How to Route a Humbucker

Written by simon foden Google
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How to Route a Humbucker
A humbucker is approximately twice the size of a single-coil pickup. (Jupiterimages/ Images)

Humbucker pickups have a dense and thick tone. This is because humbuckers are effectively two single-coil pickups wired together in parallel. If you are upgrading a single-coil pickup for a humbucker, the existing cavity is too small. It's therefore necessary to perform some basic woodworking mods to the body of the guitar to expand the pickup cavity to accept the new, louder, dirtier and less hum-prone humbucker pickup.

Skill level:
Moderately Challenging

Things you need

  • Measuring tape
  • Phillips screwdriver
  • Soldering iron
  • Electric plunge-router
  • Plunge-router bit
  • Shaping-router bit
  • 80-grit sandpaper

Show MoreHide


  1. 1

    Measure the height of the pickup. Measure the width and height of the pickup mounting ring. The pickup mounting ring is wider than the pickup, so the mounting cavity must be large enough to fit the ring. Note, the ring is actually rectangular in shape. Add together the depth of the height of the ring and the pickup to calculate the required minimum depth of the cavity.

  2. 2

    Remove the strings.

  3. 3

    Unscrew the existing pickup from the mounting ring. The mounting screws are located on either side of the pickup cavity.

  4. 4

    Lift the pickup out of the cavity, and use a clean soldering iron tip to melt the connection fusing the wiring to the base of the pickup.

  5. 5

    Flip the guitar over. Unscrew the back panel to expose the pickup selector switch and potentiometers. Sometimes these are housed in separate cavities, in which case remove both panels.. Pull the pickup wiring attached to the selector and potentiometers respectively, so it recedes from the original pickup cavity.

  6. 6

    Draw a template of the pickup on the guitar. To keep the new humbucker in an optimum position in relation to the strings, plot the outline so the existing pickup cavity is inside it.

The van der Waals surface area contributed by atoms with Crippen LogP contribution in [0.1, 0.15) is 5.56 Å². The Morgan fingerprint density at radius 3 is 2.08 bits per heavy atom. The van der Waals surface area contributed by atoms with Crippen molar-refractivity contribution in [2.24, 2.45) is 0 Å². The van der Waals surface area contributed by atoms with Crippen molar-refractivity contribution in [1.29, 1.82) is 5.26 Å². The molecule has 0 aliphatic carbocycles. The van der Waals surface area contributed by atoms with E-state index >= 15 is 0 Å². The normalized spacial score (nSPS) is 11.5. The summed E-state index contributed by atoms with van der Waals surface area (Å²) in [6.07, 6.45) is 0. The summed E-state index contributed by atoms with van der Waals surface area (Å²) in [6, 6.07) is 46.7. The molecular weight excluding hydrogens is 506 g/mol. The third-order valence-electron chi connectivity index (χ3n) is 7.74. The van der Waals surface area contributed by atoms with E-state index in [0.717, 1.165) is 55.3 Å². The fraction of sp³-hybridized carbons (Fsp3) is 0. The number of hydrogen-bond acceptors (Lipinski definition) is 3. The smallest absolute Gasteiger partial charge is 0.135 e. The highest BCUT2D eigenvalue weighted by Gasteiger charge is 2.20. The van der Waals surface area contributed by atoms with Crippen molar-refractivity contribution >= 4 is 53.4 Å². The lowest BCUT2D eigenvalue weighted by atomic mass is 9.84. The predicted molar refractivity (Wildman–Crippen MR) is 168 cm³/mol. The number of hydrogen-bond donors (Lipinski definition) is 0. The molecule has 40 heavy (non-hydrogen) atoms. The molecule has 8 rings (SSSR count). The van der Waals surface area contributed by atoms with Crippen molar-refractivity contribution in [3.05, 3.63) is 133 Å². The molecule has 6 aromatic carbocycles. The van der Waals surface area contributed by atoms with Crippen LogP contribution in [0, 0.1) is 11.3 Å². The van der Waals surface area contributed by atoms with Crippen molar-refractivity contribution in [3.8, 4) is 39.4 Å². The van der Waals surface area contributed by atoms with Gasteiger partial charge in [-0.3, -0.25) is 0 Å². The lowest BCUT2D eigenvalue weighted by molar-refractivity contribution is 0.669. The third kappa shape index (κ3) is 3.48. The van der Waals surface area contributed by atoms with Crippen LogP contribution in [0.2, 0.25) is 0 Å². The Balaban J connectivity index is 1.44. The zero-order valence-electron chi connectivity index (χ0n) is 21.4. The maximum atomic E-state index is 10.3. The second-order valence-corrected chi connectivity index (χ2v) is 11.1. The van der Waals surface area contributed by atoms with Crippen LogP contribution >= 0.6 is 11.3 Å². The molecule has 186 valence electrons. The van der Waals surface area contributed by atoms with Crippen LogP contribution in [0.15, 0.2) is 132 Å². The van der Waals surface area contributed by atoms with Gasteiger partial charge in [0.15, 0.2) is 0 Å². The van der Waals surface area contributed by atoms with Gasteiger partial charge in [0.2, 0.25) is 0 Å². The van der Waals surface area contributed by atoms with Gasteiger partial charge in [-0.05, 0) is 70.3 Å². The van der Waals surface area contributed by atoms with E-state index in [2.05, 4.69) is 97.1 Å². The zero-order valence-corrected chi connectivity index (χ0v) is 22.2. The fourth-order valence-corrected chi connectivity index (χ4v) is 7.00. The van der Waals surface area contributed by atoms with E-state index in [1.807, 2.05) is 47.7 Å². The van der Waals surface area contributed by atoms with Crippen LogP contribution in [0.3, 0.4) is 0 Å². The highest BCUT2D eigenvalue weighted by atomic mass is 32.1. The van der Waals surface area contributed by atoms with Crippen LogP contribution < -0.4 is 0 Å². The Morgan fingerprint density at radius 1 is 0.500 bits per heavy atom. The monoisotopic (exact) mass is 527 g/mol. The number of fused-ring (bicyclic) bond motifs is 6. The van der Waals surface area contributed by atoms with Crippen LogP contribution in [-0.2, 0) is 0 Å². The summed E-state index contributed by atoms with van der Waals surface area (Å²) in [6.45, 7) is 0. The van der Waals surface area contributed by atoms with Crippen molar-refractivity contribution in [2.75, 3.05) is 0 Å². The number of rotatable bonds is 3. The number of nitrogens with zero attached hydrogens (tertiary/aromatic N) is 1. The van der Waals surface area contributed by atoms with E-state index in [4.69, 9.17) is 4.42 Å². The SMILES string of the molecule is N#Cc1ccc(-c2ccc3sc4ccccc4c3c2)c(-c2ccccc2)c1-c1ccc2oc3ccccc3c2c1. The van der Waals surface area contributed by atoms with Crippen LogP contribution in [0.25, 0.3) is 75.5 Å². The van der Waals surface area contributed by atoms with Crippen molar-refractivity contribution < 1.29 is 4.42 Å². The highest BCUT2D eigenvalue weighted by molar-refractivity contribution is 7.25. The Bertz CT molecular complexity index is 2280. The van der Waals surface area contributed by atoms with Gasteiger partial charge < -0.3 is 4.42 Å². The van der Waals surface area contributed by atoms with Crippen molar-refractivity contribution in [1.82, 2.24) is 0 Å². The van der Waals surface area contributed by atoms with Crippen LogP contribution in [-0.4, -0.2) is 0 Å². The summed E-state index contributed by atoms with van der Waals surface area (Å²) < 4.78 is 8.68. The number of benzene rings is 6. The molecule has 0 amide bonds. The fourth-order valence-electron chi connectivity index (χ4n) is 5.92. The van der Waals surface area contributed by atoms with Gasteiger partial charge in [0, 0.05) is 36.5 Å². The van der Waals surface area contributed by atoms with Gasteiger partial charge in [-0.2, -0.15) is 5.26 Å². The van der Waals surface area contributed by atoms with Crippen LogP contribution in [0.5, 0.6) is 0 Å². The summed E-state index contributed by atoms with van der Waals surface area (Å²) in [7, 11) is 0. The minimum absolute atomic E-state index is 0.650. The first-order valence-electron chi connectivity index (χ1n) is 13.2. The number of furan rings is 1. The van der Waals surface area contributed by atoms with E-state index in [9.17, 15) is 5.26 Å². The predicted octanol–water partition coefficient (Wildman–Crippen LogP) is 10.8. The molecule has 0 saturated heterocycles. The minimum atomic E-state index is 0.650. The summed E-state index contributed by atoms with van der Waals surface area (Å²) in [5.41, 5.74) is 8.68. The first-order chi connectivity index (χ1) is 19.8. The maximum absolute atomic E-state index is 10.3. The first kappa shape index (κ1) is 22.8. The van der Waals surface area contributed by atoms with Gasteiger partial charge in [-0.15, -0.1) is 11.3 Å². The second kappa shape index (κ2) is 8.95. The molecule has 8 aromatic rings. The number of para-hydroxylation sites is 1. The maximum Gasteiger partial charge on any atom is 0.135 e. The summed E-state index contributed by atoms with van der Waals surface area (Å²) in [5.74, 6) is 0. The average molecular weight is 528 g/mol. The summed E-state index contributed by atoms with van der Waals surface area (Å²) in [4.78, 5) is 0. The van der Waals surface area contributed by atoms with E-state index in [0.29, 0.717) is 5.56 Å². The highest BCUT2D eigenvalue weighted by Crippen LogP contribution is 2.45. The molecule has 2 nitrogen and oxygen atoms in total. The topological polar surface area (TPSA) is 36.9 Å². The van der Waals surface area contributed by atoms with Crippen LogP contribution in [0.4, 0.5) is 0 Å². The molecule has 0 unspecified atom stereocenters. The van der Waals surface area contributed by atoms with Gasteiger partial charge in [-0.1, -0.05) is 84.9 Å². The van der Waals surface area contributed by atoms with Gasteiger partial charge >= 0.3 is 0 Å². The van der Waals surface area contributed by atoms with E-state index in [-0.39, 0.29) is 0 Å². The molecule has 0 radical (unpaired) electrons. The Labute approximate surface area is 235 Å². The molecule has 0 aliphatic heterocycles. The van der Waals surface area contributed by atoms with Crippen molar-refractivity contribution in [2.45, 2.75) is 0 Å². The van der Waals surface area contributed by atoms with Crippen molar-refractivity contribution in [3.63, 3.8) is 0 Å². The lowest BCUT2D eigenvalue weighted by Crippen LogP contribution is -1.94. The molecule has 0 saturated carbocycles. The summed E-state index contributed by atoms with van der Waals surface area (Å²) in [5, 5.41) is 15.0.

7. 7

    Push the spring-powered protective plate to the desired distance from the bit. The distance between plate and bit determines routing depth. Use the measurements on the side of the router as a guide. Lock the lever to set the correct router depth.

  8. 8

    Fit a plunge-router bit to the top of the tool.

  9. 9

    Turn on the router and drive it into the wood. This bores a circular hole the exact depth of the cavity. Repeat this process so you bore several circular holes inside the outline, until most of the wood is gone.

  10. 10

    Vacuum away the sawdust.

  11. 11

    Change the plug-router bit for a shape-router bit. This is smaller and allows for more accurate routing.

  12. 12

    Turn on the router and press the side of the bit against the inside of the cavity, so the top of the bit lines up the top of the cavity. Push it toward the outline and stop approximately 2-mm short of the outline. This stops you from overshooting. The router bit is roughly half the height of the pickup cavity. It won't yet have routed the entire depth of the cavity. Position the router bit so the bottom touches the base. Route the remaining wood so it recedes to the same position as the cavity wall.

  13. 13

    Sand the cavity, using 80-grit sandpaper, so the sides recede to the pencil outline. Use the sandpaper to smooth the base and sides of the cavity. The cavity is now ready for the pickup mounting ring.

Tips and warnings

  • Wear goggles when routing.

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